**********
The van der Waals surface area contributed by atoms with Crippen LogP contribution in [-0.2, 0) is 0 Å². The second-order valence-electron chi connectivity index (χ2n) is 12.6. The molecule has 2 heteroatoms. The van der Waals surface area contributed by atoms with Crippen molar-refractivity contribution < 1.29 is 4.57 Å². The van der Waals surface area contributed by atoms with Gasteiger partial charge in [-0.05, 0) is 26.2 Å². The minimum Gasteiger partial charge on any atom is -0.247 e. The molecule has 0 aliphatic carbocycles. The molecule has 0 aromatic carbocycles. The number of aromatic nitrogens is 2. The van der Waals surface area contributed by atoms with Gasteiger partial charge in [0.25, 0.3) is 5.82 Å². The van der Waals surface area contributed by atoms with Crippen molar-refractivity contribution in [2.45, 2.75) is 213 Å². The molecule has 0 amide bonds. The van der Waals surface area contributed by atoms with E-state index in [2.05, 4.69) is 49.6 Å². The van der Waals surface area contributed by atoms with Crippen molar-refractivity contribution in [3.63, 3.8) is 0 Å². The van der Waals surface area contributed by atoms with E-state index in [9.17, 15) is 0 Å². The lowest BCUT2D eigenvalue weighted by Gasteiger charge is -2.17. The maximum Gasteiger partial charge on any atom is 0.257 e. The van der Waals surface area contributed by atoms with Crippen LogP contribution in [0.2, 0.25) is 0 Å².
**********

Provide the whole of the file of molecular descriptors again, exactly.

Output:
The van der Waals surface area contributed by atoms with Crippen LogP contribution in [-0.2, 0) is 0 Å². The second-order valence-electron chi connectivity index (χ2n) is 12.6. The molecule has 2 heteroatoms. The van der Waals surface area contributed by atoms with Crippen molar-refractivity contribution < 1.29 is 4.57 Å². The van der Waals surface area contributed by atoms with Gasteiger partial charge in [-0.05, 0) is 26.2 Å². The minimum Gasteiger partial charge on any atom is -0.247 e. The molecule has 0 aliphatic carbocycles. The molecule has 0 aromatic carbocycles. The number of aromatic nitrogens is 2. The van der Waals surface area contributed by atoms with Gasteiger partial charge in [0.25, 0.3) is 5.82 Å². The van der Waals surface area contributed by atoms with Crippen molar-refractivity contribution in [2.45, 2.75) is 213 Å². The molecule has 0 amide bonds. The van der Waals surface area contributed by atoms with E-state index in [2.05, 4.69) is 49.6 Å². The van der Waals surface area contributed by atoms with Crippen molar-refractivity contribution in [3.63, 3.8) is 0 Å². The van der Waals surface area contributed by atoms with E-state index in [9.17, 15) is 0 Å². The lowest BCUT2D eigenvalue weighted by Gasteiger charge is -2.17. The maximum Gasteiger partial charge on any atom is 0.257 e. The van der Waals surface area contributed by atoms with Crippen LogP contribution in [0.2, 0.25) is 0 Å².